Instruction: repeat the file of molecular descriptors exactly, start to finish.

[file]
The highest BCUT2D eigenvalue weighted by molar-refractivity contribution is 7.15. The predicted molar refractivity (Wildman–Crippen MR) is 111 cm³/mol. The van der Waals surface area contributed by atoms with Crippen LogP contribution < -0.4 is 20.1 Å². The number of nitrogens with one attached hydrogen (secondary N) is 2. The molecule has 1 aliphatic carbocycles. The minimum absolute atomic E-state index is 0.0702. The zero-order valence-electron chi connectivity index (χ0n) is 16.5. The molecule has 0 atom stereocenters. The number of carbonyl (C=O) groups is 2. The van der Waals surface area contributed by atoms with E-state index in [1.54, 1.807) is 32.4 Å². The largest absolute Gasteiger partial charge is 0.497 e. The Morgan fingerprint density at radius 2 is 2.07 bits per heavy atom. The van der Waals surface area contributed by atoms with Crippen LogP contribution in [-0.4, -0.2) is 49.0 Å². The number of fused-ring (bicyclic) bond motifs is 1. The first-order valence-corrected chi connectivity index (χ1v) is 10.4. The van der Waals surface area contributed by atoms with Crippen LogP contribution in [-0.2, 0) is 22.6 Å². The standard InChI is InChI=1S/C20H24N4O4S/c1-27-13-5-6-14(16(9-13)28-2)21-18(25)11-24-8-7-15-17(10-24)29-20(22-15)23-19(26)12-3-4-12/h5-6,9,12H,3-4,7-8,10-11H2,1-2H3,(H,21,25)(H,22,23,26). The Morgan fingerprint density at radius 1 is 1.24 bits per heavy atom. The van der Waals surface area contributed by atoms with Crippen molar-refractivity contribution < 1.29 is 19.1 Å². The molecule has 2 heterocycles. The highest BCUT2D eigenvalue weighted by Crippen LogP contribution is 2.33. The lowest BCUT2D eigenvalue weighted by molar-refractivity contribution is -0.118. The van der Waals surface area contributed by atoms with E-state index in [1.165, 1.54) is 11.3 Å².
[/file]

The highest BCUT2D eigenvalue weighted by molar-refractivity contribution is 7.15. The predicted molar refractivity (Wildman–Crippen MR) is 111 cm³/mol. The van der Waals surface area contributed by atoms with Crippen LogP contribution < -0.4 is 20.1 Å². The number of nitrogens with one attached hydrogen (secondary N) is 2. The molecule has 1 aliphatic carbocycles. The minimum absolute atomic E-state index is 0.0702. The zero-order valence-electron chi connectivity index (χ0n) is 16.5. The molecule has 0 atom stereocenters. The number of carbonyl (C=O) groups is 2. The van der Waals surface area contributed by atoms with E-state index in [1.54, 1.807) is 32.4 Å². The largest absolute Gasteiger partial charge is 0.497 e. The Morgan fingerprint density at radius 2 is 2.07 bits per heavy atom. The van der Waals surface area contributed by atoms with Crippen LogP contribution in [-0.4, -0.2) is 49.0 Å². The number of fused-ring (bicyclic) bond motifs is 1. The first-order valence-corrected chi connectivity index (χ1v) is 10.4. The van der Waals surface area contributed by atoms with Crippen LogP contribution in [-0.2, 0) is 22.6 Å². The standard InChI is InChI=1S/C20H24N4O4S/c1-27-13-5-6-14(16(9-13)28-2)21-18(25)11-24-8-7-15-17(10-24)29-20(22-15)23-19(26)12-3-4-12/h5-6,9,12H,3-4,7-8,10-11H2,1-2H3,(H,21,25)(H,22,23,26). The Morgan fingerprint density at radius 1 is 1.24 bits per heavy atom. The van der Waals surface area contributed by atoms with Crippen molar-refractivity contribution < 1.29 is 19.1 Å². The molecule has 2 heterocycles. The highest BCUT2D eigenvalue weighted by Crippen LogP contribution is 2.33. The lowest BCUT2D eigenvalue weighted by molar-refractivity contribution is -0.118. The van der Waals surface area contributed by atoms with E-state index in [1.165, 1.54) is 11.3 Å².